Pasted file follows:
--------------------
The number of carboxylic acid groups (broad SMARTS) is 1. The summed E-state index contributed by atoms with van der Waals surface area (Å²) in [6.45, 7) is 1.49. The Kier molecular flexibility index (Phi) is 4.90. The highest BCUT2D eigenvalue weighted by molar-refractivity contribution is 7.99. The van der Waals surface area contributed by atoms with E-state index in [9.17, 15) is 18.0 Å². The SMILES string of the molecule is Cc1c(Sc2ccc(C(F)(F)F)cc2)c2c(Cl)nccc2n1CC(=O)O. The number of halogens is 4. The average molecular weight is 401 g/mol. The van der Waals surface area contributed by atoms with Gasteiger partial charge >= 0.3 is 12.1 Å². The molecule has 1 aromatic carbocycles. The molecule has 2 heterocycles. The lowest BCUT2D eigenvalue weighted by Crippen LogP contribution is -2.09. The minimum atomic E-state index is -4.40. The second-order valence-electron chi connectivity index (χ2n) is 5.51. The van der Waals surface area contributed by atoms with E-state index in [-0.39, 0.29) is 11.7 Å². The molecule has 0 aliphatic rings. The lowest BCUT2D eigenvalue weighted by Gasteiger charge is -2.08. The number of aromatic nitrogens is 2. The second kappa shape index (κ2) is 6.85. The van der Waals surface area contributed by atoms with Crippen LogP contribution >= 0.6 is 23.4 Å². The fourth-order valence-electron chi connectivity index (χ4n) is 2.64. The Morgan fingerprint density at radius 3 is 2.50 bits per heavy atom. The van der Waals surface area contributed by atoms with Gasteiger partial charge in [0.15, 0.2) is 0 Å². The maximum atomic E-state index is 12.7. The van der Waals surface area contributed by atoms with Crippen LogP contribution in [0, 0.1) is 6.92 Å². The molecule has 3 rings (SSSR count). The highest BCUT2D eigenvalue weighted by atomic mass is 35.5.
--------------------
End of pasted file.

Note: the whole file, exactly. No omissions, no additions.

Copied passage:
The number of carboxylic acid groups (broad SMARTS) is 1. The summed E-state index contributed by atoms with van der Waals surface area (Å²) in [6.45, 7) is 1.49. The Kier molecular flexibility index (Phi) is 4.90. The highest BCUT2D eigenvalue weighted by molar-refractivity contribution is 7.99. The van der Waals surface area contributed by atoms with E-state index in [9.17, 15) is 18.0 Å². The SMILES string of the molecule is Cc1c(Sc2ccc(C(F)(F)F)cc2)c2c(Cl)nccc2n1CC(=O)O. The number of halogens is 4. The average molecular weight is 401 g/mol. The van der Waals surface area contributed by atoms with Gasteiger partial charge >= 0.3 is 12.1 Å². The molecule has 1 aromatic carbocycles. The molecule has 2 heterocycles. The lowest BCUT2D eigenvalue weighted by Crippen LogP contribution is -2.09. The minimum atomic E-state index is -4.40. The second-order valence-electron chi connectivity index (χ2n) is 5.51. The van der Waals surface area contributed by atoms with E-state index in [-0.39, 0.29) is 11.7 Å². The molecule has 0 aliphatic rings. The lowest BCUT2D eigenvalue weighted by Gasteiger charge is -2.08. The number of aromatic nitrogens is 2. The second kappa shape index (κ2) is 6.85. The van der Waals surface area contributed by atoms with Crippen LogP contribution >= 0.6 is 23.4 Å². The fourth-order valence-electron chi connectivity index (χ4n) is 2.64. The Morgan fingerprint density at radius 3 is 2.50 bits per heavy atom. The van der Waals surface area contributed by atoms with Gasteiger partial charge in [0.15, 0.2) is 0 Å². The maximum atomic E-state index is 12.7. The van der Waals surface area contributed by atoms with Crippen LogP contribution in [0, 0.1) is 6.92 Å². The molecule has 3 rings (SSSR count). The highest BCUT2D eigenvalue weighted by atomic mass is 35.5.